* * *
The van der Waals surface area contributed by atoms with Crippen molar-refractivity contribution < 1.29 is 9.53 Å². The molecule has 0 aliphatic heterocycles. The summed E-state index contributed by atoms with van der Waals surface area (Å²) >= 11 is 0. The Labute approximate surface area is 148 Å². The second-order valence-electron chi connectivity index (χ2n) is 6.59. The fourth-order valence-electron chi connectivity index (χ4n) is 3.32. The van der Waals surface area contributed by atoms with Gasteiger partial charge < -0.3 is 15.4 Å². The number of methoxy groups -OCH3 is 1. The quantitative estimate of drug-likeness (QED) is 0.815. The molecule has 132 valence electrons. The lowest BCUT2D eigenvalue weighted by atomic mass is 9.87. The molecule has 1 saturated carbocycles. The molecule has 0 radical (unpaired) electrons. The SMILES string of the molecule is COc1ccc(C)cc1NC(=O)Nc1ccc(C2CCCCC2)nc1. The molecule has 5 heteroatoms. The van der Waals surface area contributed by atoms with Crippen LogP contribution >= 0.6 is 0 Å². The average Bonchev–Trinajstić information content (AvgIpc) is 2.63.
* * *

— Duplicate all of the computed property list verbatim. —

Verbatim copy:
The van der Waals surface area contributed by atoms with Crippen molar-refractivity contribution < 1.29 is 9.53 Å². The molecule has 0 aliphatic heterocycles. The summed E-state index contributed by atoms with van der Waals surface area (Å²) >= 11 is 0. The Labute approximate surface area is 148 Å². The second-order valence-electron chi connectivity index (χ2n) is 6.59. The fourth-order valence-electron chi connectivity index (χ4n) is 3.32. The van der Waals surface area contributed by atoms with Gasteiger partial charge < -0.3 is 15.4 Å². The number of methoxy groups -OCH3 is 1. The quantitative estimate of drug-likeness (QED) is 0.815. The molecule has 132 valence electrons. The lowest BCUT2D eigenvalue weighted by atomic mass is 9.87. The molecule has 1 saturated carbocycles. The molecule has 0 radical (unpaired) electrons. The SMILES string of the molecule is COc1ccc(C)cc1NC(=O)Nc1ccc(C2CCCCC2)nc1. The molecule has 5 heteroatoms. The van der Waals surface area contributed by atoms with Crippen LogP contribution >= 0.6 is 0 Å². The average Bonchev–Trinajstić information content (AvgIpc) is 2.63.